This promises to be a memorable winter for birders in the Lower 48 states. As
I write, we’re already seeing White-winged Crossbills—such as the beautiful
adult male, above—and several other irruptive species in the Cayuga
Lake area as these sporadic visitors from the far northern boreal forest
flood southward, some going all the way to Florida. (See our articles from this issue, “Superflight” and
“Among the Alders”.)
We are especially pleased to present Gerrit Vyn’s timely article about the critically
endangered Spoon-billed Sandpiper, which researchers fear could become extinct
before the end of this decade. He is a producer, videographer, still
photographer, and sound recordist with the Cornell Lab’s Multimedia program.
Gerrit spent weeks on the faraway tundra expanse of northeastern Siberia to document
this vanishing species, taking some of the first high-definition videos of the birds
as well as still photographs and sound recordings of them on their breeding grounds.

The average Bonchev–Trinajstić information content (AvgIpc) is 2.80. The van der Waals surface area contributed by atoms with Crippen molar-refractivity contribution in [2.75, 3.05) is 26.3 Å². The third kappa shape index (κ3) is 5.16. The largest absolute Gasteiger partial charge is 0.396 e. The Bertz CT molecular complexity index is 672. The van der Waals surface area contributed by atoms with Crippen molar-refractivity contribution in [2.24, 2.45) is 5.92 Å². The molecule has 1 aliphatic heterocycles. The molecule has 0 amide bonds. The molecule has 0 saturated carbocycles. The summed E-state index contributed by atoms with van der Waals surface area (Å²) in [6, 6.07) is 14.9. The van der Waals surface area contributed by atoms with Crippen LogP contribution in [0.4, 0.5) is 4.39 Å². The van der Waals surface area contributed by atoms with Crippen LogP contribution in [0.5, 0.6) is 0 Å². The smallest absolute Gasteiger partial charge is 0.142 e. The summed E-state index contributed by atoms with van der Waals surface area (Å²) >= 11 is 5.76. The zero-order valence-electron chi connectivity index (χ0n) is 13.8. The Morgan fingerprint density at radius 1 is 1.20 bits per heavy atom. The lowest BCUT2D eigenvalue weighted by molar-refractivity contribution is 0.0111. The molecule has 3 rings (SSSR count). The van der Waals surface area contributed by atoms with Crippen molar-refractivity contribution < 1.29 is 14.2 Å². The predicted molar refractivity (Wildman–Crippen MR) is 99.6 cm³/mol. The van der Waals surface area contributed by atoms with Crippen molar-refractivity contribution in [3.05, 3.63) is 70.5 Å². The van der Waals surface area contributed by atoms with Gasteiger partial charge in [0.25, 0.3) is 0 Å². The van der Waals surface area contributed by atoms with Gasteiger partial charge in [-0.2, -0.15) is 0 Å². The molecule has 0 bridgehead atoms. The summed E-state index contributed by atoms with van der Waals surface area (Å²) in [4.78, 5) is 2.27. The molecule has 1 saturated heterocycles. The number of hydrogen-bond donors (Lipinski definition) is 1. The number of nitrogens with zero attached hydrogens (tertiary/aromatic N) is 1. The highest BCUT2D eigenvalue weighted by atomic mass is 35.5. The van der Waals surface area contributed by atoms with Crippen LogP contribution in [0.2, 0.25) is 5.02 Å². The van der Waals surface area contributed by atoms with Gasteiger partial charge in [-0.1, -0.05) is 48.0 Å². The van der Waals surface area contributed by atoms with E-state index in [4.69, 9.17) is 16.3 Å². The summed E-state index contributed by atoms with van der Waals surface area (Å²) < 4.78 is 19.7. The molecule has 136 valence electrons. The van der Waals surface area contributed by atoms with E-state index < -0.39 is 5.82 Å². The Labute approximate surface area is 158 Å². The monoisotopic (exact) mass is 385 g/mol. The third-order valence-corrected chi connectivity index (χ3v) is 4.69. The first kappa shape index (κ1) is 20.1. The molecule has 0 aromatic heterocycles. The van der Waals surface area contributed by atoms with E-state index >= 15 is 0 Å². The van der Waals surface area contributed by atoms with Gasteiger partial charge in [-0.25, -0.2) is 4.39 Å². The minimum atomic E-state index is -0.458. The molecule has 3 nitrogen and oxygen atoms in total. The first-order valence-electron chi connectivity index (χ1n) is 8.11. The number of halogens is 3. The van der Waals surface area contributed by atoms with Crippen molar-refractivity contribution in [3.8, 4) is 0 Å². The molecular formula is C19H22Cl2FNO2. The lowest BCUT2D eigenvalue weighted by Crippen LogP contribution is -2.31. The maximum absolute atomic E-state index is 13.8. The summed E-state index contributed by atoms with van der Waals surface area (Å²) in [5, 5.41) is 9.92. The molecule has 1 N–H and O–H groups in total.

It was an epic accomplishment, as you can see from the pictures in the article and the
video footage at www.birds.cornell.edu/sbs.
We’re also featuring an essay by raptor biologist Grainger Hunt about
those massive and bizarre swirling flocks of starlings that move amoebalike across the
sky, usually prompted by attacking falcons—which photographer Nick Dunlop has
captured in stunning detail.
Rounding off the features, science editor Gustave Axelson takes us on a tour of
Europe’s largest remaining natural grassland, in Hungary’s Hortobágy National Park,
and looks at the country’s conservation efforts in the post-communist era.
Please let us know what you think of this issue of Living Bird. We always welcome
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